December 15, 2008
Maund leaves T&T for U.S. U20 camp
Aaron Maund and Sheanon Williams will be teaming up again this week.
Maund and Williams, who grew up together in Dorchester and helped the Greater Boston Bolts to a U.S. Youth Soccer Association Under-15 national championship, have been called into the U.S. U20 national team training camp in Sunrise, Fla.
Maund, a freshman at the University of Notre Dame, was involved in U.S. youth camps but was left off the roster last year and went with Trinidad & Tobago to play in the FIFA U17 tournament in South Korea last year. But U,S. coach Thomas Rongen attempted to recall Maund to the U.S. and Maund agreed.
‘‘It’s going to be a good experience going back and playing for the US, and I’m excited about it,’‘ said Maund, who turned 18 in September. ‘‘I’ve wanted to play for the U20s for a while. Different coaches look for different things – the U17 coach (John Hackworth) was looking for something different.’‘
Maund, who also was a sprinter on the track team at Roxbury Latin, played on the left side of midfield for Trinidad & Tobago but is performing as a central defender for Notre Dame. Rongen said ‘‘he reminds me of Eddie Pope. He’s lanky, he has good feet for a big player, he reads the game well, he’s a good athlete.’‘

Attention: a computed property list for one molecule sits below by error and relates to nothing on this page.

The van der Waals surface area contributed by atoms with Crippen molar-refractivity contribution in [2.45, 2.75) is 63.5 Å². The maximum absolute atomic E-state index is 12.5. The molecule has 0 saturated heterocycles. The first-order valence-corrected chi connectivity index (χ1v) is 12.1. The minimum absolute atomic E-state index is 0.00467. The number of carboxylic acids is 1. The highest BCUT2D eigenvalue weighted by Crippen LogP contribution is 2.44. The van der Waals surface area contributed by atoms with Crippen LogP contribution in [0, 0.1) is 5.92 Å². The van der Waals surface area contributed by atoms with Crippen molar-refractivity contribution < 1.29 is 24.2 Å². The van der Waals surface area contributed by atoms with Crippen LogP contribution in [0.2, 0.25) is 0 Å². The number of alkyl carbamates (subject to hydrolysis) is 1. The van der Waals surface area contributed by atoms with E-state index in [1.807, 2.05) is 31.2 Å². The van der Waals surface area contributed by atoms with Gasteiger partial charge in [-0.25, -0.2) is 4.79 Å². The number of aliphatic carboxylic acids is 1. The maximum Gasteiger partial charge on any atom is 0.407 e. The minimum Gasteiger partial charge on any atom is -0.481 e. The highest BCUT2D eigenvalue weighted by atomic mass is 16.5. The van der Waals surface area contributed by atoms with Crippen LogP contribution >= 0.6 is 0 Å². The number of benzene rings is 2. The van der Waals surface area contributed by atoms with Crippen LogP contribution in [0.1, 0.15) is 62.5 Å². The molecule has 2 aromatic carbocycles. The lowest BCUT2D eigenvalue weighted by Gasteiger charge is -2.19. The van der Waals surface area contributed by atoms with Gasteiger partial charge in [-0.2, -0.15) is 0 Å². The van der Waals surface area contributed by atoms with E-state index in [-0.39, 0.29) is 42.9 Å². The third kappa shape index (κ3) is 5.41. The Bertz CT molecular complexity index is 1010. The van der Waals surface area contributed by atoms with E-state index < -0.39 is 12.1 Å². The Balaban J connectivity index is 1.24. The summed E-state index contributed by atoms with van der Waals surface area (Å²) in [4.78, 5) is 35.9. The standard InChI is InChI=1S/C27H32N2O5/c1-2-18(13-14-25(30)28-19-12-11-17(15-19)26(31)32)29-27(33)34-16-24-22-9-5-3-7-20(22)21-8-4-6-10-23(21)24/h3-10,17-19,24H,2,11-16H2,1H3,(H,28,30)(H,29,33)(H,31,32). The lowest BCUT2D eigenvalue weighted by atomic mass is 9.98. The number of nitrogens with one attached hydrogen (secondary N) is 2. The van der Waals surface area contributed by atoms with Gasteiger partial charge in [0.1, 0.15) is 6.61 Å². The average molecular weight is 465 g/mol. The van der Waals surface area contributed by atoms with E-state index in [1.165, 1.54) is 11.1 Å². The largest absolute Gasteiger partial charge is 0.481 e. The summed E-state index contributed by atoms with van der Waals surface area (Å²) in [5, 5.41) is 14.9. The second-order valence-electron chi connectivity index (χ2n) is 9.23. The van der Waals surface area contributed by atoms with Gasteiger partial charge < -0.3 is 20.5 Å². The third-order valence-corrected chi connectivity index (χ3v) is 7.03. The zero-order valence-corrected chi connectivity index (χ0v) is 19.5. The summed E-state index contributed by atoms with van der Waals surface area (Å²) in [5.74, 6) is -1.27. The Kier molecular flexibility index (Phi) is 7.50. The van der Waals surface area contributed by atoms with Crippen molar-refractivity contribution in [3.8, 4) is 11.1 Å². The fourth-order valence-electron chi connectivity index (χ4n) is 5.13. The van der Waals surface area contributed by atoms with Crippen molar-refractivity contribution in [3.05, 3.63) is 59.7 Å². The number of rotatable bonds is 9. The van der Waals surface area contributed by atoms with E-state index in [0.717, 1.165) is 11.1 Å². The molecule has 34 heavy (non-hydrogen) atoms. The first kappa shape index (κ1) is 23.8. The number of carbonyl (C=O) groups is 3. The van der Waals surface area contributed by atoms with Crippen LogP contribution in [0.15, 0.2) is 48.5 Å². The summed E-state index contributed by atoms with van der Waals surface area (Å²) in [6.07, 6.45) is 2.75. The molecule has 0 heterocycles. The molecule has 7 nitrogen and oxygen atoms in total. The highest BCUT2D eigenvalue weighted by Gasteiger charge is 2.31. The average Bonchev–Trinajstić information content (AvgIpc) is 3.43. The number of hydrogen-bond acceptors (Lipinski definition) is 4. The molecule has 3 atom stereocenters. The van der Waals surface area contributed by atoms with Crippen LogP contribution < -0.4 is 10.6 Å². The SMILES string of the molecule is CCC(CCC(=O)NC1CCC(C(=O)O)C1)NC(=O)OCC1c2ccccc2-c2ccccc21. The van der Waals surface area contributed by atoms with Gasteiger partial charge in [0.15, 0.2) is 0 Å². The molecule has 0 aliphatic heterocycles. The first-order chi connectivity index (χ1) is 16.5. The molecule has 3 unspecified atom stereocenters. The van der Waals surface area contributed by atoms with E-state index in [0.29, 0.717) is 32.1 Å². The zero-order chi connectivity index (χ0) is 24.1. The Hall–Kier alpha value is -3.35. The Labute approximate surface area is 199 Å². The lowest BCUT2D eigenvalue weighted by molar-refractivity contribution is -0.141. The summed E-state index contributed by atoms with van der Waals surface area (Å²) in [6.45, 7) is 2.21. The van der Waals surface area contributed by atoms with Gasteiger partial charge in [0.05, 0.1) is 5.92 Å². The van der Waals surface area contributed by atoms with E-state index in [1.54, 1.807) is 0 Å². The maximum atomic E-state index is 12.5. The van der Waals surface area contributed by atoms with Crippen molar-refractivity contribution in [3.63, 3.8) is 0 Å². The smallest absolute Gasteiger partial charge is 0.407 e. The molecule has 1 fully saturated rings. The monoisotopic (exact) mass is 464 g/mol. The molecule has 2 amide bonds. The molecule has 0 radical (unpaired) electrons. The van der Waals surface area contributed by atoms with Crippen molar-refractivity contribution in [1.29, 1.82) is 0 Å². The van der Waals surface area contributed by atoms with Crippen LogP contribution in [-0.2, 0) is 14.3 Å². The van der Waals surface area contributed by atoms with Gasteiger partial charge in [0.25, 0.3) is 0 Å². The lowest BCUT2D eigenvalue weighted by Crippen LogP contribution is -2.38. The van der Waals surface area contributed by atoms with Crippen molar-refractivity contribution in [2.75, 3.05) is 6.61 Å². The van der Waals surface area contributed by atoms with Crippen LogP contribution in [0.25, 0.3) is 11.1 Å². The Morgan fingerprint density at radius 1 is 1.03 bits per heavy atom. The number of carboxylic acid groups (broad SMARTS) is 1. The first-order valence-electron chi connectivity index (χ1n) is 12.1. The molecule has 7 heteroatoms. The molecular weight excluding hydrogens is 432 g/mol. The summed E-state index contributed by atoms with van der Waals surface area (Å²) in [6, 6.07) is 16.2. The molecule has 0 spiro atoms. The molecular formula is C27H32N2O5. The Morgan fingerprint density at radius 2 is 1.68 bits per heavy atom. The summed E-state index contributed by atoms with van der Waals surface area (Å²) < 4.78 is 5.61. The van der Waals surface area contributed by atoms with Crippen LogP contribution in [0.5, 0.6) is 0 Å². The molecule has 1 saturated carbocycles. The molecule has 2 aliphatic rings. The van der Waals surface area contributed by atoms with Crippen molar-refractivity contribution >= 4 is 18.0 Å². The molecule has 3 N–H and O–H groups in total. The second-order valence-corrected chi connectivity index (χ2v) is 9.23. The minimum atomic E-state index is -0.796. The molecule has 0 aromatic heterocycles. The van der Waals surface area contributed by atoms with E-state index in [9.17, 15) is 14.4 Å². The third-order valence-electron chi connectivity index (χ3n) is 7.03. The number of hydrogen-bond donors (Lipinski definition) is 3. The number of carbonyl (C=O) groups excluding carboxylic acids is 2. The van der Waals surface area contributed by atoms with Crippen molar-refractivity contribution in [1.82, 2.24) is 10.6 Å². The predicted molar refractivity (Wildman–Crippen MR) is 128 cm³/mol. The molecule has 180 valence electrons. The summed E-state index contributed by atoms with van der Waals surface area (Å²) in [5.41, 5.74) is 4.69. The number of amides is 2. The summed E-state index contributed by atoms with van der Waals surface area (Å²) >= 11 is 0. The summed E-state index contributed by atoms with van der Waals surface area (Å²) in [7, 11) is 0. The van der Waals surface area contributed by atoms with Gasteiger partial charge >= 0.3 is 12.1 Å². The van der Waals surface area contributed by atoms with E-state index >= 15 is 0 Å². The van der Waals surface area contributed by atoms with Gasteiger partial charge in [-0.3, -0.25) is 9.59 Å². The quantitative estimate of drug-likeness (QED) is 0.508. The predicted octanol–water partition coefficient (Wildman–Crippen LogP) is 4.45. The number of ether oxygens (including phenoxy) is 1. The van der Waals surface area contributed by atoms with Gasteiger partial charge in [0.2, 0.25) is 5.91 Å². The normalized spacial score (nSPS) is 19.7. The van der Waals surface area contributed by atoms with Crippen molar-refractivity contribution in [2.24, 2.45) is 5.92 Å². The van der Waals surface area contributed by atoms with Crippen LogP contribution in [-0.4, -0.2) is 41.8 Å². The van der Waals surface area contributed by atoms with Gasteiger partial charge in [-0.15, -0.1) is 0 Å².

Rongen said he was monitoring Maund’s progress and responded when he heard from Notre Dame coach Bobby Clark that Maund desired to join the team.
‘‘We didn’t stumble upon him,’‘ Rongen said of Maund. ‘‘He was born and raised here. He’s American by birth, he wants to do this for all the right reasons, and we consider him to be the kind of player we need.’‘
Maund’s father, Arnott, and Williams’ father, Stephano, were both born in Trinidad & Tobago, moving to the Boston area as youngsters.
Rongen said 26 players have been invited for a three-game series as the U.S. prepares for CONCACAF qualifiers in March in Trinidad & Tobago. If Maund is selected for the 18-player roster, the US will have to make a formal eligibility application to FIFA and the Trinidad & Tobago Football Federation.
‘‘What we are trying to do is cast the net as wide as we can,’‘ Rongen said. ‘‘It is common practice to reach out to players, especially players who have been in our system from the day they were born. (Maund) played youth, high school and collegiate soccer here. By birth and in his heart he’s an American player. We want to make sure they want to represent our country; we don’t want them playing one against other. But this kid is very genuine in wanting to play for the US.’‘
Maund could team with Ike Opara in central defense, or play in front of Williams on the right side.
Williams, a starting right back for the U20s, helped the University of North Carolina reach the NCAA title game, a 1-0 loss to Maryland Sunday in Frisco, Texas. This could be Williams’ final collegiate match, since he is expected to be recruited by European clubs and could sign before the end of the transfer period Jan. 1.